Laura Di Ianni, BA Hons, Med.
Trainer in Restorative Practices
Why is empathy critically important to teach and how can it be taught?
There is “that kid” at my daughter’s school. That kid who, in the most subtle and damaging of ways, asserts herself over others. In the young years of kindergarten, this kid has figured out how to create alliances, form groups, and isolate other girls. She brings my daughter to her knees; she exhausts my daughter; she hurts my daughter. My response? Teach her how to use her voice, teach her how to stand up for yourself (in the most ethical of ways), advocate for her at school, but also ask her to consider what makes “that kid” behave the way she does. Why?
First is because a lesson in empathy is critical for self-regulation-the ability to stay calm, focused and alert (self-reg.ca). Empathy lies in what Stuart Shanker calls the prosocial domain. This domain includes:
Empathy is not just putting yourself in the shoes of another however. It includes caring about someone else’s emotions, trying to help others deal with their emotions, and distinguishing between your own emotions and someone else’s (Shanker, 2013, p. 95). This is an incredibly important lesson for my daughter, in particular, who will, with great intensity, take on the emotions of the person in front of her. When someone is angry, she becomes angry. When someone is sad, she becomes sad. When someone is happy, she becomes happy. And, aren’t we all like that to different degrees? Thus, what I need to do is help her find peace. Stay regulated. Yet, real internal peace does not mean to be in a place where there is no noise, trouble or hard work. Real peace means to be in the midst of those things and still be calm in your heart. So when anger knocks at her door, it is incredibly important to help her distinguish between her own and someone else’s emotions. This is what will allow her to remain in peace. Remain regulated.
This is even more important for her learning as a “lack of skills in the prosocial domain can set off a wave of dysregulating effects across the biological, emotional, cognitive, and social domains in [the] five-domain model of self-regulation” (Shanker, 2013, p. 94). In other words, a student’s ability to maintain a sense of peace (to stay regulated) while being immersed in a group of people, is incredibly important to their physical well-being, their emotional well-being, their ability to communicate well with others, and to their learning. Therefore, empathy in the age of generation me (especially as many are immersed in the very non-connected, impulsive worlds of social media) must be addressed. But, how? The answer is through restorative practices.
In a reactionary way (when there is an incident), the use of restorative questions and restorative conferences (iirp.org) challenges students to address the facts of the situation (separating the deed from the doer-allowing all to maintain their dignity); challenges them to distinguish their feelings from someone else’s; and challenges them to not only care about another, but to also help the other in making things right.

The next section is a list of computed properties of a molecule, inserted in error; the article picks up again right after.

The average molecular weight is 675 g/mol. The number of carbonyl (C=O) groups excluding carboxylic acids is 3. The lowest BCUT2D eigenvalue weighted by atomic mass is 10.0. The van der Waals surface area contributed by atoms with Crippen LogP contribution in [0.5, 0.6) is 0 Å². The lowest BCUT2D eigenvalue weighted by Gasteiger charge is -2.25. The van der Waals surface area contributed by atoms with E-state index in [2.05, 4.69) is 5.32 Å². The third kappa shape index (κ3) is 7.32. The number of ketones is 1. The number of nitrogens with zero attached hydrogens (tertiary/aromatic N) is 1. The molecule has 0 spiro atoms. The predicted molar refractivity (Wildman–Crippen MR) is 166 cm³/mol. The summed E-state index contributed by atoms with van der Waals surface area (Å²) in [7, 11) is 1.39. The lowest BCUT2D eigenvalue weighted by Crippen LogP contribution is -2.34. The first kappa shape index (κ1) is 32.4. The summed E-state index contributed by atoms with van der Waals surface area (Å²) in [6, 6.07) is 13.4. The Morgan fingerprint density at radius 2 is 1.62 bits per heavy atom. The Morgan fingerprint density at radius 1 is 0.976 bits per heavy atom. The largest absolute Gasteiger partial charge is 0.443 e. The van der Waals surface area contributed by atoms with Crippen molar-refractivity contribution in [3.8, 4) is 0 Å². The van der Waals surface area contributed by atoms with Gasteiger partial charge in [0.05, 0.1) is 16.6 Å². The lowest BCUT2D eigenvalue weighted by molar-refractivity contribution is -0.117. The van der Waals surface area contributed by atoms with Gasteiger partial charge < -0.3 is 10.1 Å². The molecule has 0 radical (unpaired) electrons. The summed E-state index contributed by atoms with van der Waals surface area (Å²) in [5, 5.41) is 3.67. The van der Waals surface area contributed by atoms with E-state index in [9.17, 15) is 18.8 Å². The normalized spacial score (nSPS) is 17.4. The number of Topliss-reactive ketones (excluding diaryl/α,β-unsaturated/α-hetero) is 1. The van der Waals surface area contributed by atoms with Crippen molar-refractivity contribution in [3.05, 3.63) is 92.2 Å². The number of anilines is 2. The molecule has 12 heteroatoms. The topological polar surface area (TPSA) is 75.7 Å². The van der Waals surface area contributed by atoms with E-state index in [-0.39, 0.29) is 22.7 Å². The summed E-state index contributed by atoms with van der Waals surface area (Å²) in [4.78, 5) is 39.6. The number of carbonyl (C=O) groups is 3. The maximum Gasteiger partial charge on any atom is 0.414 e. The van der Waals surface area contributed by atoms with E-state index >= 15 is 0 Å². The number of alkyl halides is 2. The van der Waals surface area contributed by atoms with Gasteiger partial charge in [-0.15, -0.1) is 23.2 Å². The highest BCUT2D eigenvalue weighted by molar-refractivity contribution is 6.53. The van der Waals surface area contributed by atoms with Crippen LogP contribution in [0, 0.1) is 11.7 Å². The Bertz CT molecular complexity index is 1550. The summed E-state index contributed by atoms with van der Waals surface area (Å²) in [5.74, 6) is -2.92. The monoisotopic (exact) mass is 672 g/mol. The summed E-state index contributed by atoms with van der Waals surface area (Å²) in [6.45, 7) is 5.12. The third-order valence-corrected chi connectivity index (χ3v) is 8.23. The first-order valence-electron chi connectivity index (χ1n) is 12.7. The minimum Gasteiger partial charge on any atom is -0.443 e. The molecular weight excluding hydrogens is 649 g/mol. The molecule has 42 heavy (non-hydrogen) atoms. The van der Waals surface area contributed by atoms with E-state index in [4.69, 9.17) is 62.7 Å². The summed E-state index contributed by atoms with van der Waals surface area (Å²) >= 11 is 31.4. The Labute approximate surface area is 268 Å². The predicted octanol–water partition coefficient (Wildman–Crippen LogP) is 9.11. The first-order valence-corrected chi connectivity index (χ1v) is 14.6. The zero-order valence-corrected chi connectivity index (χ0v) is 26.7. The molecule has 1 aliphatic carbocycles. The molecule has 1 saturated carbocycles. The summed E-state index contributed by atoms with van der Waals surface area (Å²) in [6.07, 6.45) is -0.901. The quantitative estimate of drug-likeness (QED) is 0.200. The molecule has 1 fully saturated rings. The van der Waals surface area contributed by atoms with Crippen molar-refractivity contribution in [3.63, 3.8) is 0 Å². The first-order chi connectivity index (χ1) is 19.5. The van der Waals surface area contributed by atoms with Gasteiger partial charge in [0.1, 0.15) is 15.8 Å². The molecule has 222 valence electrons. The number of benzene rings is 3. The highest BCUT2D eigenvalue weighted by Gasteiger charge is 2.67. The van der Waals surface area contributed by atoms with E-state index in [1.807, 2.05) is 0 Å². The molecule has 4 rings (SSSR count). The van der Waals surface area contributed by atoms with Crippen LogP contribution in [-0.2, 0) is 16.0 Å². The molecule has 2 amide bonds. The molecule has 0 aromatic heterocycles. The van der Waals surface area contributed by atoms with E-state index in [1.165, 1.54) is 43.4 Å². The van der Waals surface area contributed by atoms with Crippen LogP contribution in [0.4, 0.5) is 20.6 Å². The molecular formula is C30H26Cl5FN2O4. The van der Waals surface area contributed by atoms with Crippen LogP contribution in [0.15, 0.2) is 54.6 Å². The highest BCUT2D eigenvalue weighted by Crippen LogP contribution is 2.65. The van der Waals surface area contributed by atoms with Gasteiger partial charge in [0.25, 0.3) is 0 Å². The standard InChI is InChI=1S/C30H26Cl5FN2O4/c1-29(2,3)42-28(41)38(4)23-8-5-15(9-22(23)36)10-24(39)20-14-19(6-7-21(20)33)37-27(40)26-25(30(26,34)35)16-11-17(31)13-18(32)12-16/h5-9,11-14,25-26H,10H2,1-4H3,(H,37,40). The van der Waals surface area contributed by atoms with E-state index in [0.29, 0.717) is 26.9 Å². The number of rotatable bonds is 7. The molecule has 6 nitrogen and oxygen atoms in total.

When my daughter is hurt by “this kid,” I want the school to have both of them answer these questions and have them meet to discuss their answers (provided the other student is taking accountability or else there is further victimization). This is a learning in and of empathy in the pro-social domain. At home, if my two daughters come to fist-a-cuffs, I use these questions for these very reasons.
As a teacher, to teach empathy in a more preventative way, I teach in circles. I call them instructional circles. This is one way how I am rewriting the irrp model of restorative practices from being solely a tool for behavior to just plain good teaching pedagogy. There are times when everyone speaks and there are times when only volunteers speak (it depends on the difficulty and nature of the question). The questions invite connection and social-emotional learning. But, they also ask each and every student to connect with literature and respond to literature in a way that analyzes the qualities and importance of empathy.
Teaching empathy must also be done by example though. Being restorative means exactly that. It is in your being. For this reason, I have also included, in redefining what it means to restorative in education, the inclusion of listening and language. With my own kids and with the students who I teach, I listen for their feelings and I speak in a way that demonstrates my care for their emotions, my desire to help others with their emotions, whilst distinguishing between their and my emotions. For example, if a student is quite obviously frustrated (as noted in his body language and tone) and refusing to complete the day’s writing task, I may say, “I sense that you might be frustrated with the writing task? As your teacher, I am here to help you. So instead, of my getting frustrated too, let’s see if I can help.” I did this last week with an angry young man who told me he “hated school” and yesterday and today he wrote. He wrote a lot. He smiled a lot today. And, when he was leaving class he said “Good bye Mrs. Di Ianni, I hope you have a really good weekend. Thank you”. Alas, the importance of connection, well-being, and self-regulation to learning. Empathy has quite a bit of muscle. Even with generation me.
So in honour of Ms. Harper Lee, please consider the importance of empathy and consider how we might teach the power of empathy in our homes and in our schools. It is so critically important to the promotion of peace.
**Shanker, Stuart. Calm, Alert, and Learning. Copyright 2013 Pearson Canada Inc., Toronto, Ontario.
**International Institute of Restorative Practices. iirp.org